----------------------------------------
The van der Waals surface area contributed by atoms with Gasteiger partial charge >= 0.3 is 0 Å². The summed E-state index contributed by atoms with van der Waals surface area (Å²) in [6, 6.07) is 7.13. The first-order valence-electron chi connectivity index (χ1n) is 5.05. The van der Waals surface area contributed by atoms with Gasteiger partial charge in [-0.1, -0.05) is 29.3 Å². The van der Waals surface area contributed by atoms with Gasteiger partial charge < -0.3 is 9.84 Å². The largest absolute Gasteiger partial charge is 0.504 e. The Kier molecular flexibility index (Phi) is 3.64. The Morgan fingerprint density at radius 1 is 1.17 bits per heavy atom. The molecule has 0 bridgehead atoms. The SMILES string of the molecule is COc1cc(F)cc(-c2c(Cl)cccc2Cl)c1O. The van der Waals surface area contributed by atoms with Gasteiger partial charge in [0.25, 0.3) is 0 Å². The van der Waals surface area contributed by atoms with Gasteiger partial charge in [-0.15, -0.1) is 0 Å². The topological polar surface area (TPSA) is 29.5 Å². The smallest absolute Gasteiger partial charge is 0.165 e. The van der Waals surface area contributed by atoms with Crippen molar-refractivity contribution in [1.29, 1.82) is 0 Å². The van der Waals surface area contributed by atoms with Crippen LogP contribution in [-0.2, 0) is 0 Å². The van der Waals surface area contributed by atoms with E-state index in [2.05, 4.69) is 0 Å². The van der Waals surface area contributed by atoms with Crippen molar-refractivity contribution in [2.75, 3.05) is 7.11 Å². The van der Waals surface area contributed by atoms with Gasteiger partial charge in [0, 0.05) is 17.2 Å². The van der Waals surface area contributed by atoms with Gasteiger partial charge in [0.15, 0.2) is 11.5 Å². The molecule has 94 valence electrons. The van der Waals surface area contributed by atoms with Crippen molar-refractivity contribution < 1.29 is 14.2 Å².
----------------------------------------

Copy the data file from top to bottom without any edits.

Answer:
The van der Waals surface area contributed by atoms with Gasteiger partial charge >= 0.3 is 0 Å². The summed E-state index contributed by atoms with van der Waals surface area (Å²) in [6, 6.07) is 7.13. The first-order valence-electron chi connectivity index (χ1n) is 5.05. The van der Waals surface area contributed by atoms with Gasteiger partial charge in [-0.1, -0.05) is 29.3 Å². The van der Waals surface area contributed by atoms with Gasteiger partial charge < -0.3 is 9.84 Å². The largest absolute Gasteiger partial charge is 0.504 e. The Kier molecular flexibility index (Phi) is 3.64. The Morgan fingerprint density at radius 1 is 1.17 bits per heavy atom. The molecule has 0 bridgehead atoms. The SMILES string of the molecule is COc1cc(F)cc(-c2c(Cl)cccc2Cl)c1O. The van der Waals surface area contributed by atoms with Gasteiger partial charge in [0.25, 0.3) is 0 Å². The van der Waals surface area contributed by atoms with Gasteiger partial charge in [-0.15, -0.1) is 0 Å². The topological polar surface area (TPSA) is 29.5 Å². The smallest absolute Gasteiger partial charge is 0.165 e. The van der Waals surface area contributed by atoms with Crippen molar-refractivity contribution in [1.29, 1.82) is 0 Å². The van der Waals surface area contributed by atoms with Crippen LogP contribution in [-0.2, 0) is 0 Å². The van der Waals surface area contributed by atoms with E-state index in [2.05, 4.69) is 0 Å². The van der Waals surface area contributed by atoms with Crippen molar-refractivity contribution in [2.75, 3.05) is 7.11 Å². The van der Waals surface area contributed by atoms with Gasteiger partial charge in [0, 0.05) is 17.2 Å². The van der Waals surface area contributed by atoms with Gasteiger partial charge in [0.15, 0.2) is 11.5 Å². The molecule has 94 valence electrons. The van der Waals surface area contributed by atoms with Crippen molar-refractivity contribution < 1.29 is 14.2 Å².